…one of the recognized factors for making someone vulnerable to radicalisation or potentially vulnerable to radicalisation is a crisis of identity which may be triggered by things such as racism or discrimination.
Despite MI5 research from 2008 revealing that there is no specific pathway to violent extremism, the peddling of such racialised rhetoric in both government and private-run counter-terrorism schemes goes widely unchecked. Presenting victims of racism and discrimination as vulnerable to radicalisation is harmful in particular to young children. It delegitimises and criminalises the anger children feel at the injustices they face through discrimination. Schools should provide support systems for victims of discrimination; but by introducing such racialised counter-extremism narratives to the classroom, discrimination will not only go unchallenged, but will be bolstered through government-backed policy. Rather than viewing the vulnerable as potential ‘radicals’, we must challenge the role government policy plays in pushing so many children and young people from marginalised backgrounds to feel increasingly unsupported, silenced, isolated and vilified.
It has become glaringly clear that what is hitting the headlines is just the tip of the iceberg: insidious counter-terrorism policies are already omnipresent in schools across England and Wales. In other words, these are not isolated incidents, but symptoms of a much larger predicament:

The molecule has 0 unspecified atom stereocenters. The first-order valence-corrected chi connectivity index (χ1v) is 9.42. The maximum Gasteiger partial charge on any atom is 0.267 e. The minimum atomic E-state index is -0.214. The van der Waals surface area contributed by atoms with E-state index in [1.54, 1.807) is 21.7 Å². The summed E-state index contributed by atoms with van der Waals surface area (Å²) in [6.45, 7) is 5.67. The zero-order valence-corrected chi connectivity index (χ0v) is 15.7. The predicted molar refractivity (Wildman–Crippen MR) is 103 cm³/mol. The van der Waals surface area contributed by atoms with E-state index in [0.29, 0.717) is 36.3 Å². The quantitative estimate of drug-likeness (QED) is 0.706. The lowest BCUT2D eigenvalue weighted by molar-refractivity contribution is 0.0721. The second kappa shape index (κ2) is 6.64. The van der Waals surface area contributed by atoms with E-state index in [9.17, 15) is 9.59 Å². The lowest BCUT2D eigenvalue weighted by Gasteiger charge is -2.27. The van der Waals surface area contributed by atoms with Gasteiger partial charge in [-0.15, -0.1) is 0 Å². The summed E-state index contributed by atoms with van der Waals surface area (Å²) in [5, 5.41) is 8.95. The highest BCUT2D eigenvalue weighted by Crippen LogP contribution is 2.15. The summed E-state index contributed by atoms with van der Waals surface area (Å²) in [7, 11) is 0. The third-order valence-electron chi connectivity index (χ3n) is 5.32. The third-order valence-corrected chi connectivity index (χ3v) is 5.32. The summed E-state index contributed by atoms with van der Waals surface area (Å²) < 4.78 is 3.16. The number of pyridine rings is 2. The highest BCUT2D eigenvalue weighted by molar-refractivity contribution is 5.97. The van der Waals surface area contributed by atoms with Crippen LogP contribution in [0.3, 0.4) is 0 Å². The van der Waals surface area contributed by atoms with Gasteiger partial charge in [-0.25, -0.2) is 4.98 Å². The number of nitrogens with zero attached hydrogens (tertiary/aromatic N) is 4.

The Prevent scheme, now strengthened by the obligatory legal framework outlined in the Counter-Terrorism & Security Bill passed earlier this year, reaches into every aspect of the lives of British Muslims. So insidiously intimate is its reach, that there are few spaces (both in the private and public spheres) that Muslims can occupy without being monitored. Prevent acts to police, monitor and discipline British Muslims through an all-pervading divide-and-rule neoliberal framework that centres profit-hungry private firms and the police at the forefront of policy implementation.
The recent school scandals are all manifestations of Prevent, but the real question is, once pupils are identified as vulnerable to radicalisation, what happens to them? That’s where the Channel programme comes into play. Pupils who are identified as being ‘at-risk’ are referred through Channel. The new statutory guidance for Channel under the Prevent scheme from April 2015 describes the Channel programme as a ‘multi-agency approach to identify and provide support to individuals who are at risk of being drawn into terrorism’. It operates within sectors and institutions, such as schools, where they believe there are risks of radicalisation. Alarmingly, the police are the first point of contact for those referred under the programme before each case is presented to a local panel. Considering the role of the police as the arm of the state, who embody the structural violence enacted on marginalised groups within the UK, is the police’s central role in the Channel programme not another facet of this violence?